Apple has put the kibosh on a hunting app that lets you aim at hunters instead of their jungle prey.
The game, called Cecil's Revenge, was inspired by the real-life incident in July in which a lion known as Cecil was lured from a park sanctuary in Zimbabwe and illegally killed by hunters. The game turns the tables by displaying cartoon characters of jungle animals that shoot at cartoon characters of hunters in a style that works like the classic game Asteroid.
On the Cecil's Revenge website, the game's creators, David Kotkin and Glenn Cutler, said the app was rejected by Apple for the App Store because it violates its guidelines strictly forbidding "enemies within the context of a game cannot solely target[s] a specific race, culture, a real government or corporation, or any other real entity." Further, the game's creators claim Apple said that "specifically, your app targets poachers. We encourage you to review your app concept and revise it to avoid targeting any groups or individuals."
Apple says it banned the game not because of its premise but because the app relates to a real and current event. An app such as Cecil's Revenge, which involves shooting, can't be related to an actual current event, according to an Apple spokesperson.
Despite Apple's guidelines, the company has a history of inconsistency in determining which apps to approve and which ones to deny. In this case, Apple faulted the game for targeting "a specific race, culture, a real government or corporation, or any other real entity." But the App Store offers lots of shoot-em-up games in which you target certain people. Wolfenstein 3D lets you shoot at Nazis. Sniper 3D Assassin allows you to shoot at "the bad guys." Other games such as Call of Duty, Sniper Shooter and Modern Combat also let you shoot at people.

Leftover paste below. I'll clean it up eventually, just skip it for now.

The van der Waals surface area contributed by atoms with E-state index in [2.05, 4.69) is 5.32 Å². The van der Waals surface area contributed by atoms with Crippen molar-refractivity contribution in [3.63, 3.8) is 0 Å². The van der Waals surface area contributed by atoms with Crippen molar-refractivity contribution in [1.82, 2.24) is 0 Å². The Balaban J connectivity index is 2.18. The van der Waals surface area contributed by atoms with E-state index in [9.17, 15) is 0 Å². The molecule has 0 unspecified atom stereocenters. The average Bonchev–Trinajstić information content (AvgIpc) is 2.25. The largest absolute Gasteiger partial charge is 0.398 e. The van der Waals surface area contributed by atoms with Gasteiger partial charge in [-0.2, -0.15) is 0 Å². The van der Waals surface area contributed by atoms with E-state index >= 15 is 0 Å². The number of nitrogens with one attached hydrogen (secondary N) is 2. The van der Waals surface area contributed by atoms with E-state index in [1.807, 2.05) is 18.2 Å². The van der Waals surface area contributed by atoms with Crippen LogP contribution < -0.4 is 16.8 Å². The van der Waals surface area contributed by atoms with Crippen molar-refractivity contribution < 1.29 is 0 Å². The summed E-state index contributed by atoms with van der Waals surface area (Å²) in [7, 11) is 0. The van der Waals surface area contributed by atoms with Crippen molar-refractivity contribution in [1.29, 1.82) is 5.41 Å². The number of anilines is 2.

Kotkin and Cutler argue that Apple's policies aren't universally applied, citing games on the App Store in which "stereotypes of specific races like African Americans and Hispanics and real entities and cultures like gangsters, drug dealers and the mafia [are] depicted in violent acts."
Still, the question is: Where should Apple draw the line when it comes to these types of shoot-em-up games, whether or not they're based on real events?
Kotkin and Cutler said they created the game to honor Cecil's memory and make the public aware of the illegal killing of these animals. The team also added that proceeds from Cecil's Revenge would help fund technology such as drones and satellites to stop illegal poaching.
"Cecil's death empowered us to do a game where animals shoot at the poachers for a change," Culter said in a press release. "We have the animals shooting while flying through space for a reason. It has to do with drones and satellites. These modern technologies could track the animals and also track the poachers if they kill another Cecil."
The game is available for Android devices on Google Play, which has less strict guidelines than the App Store.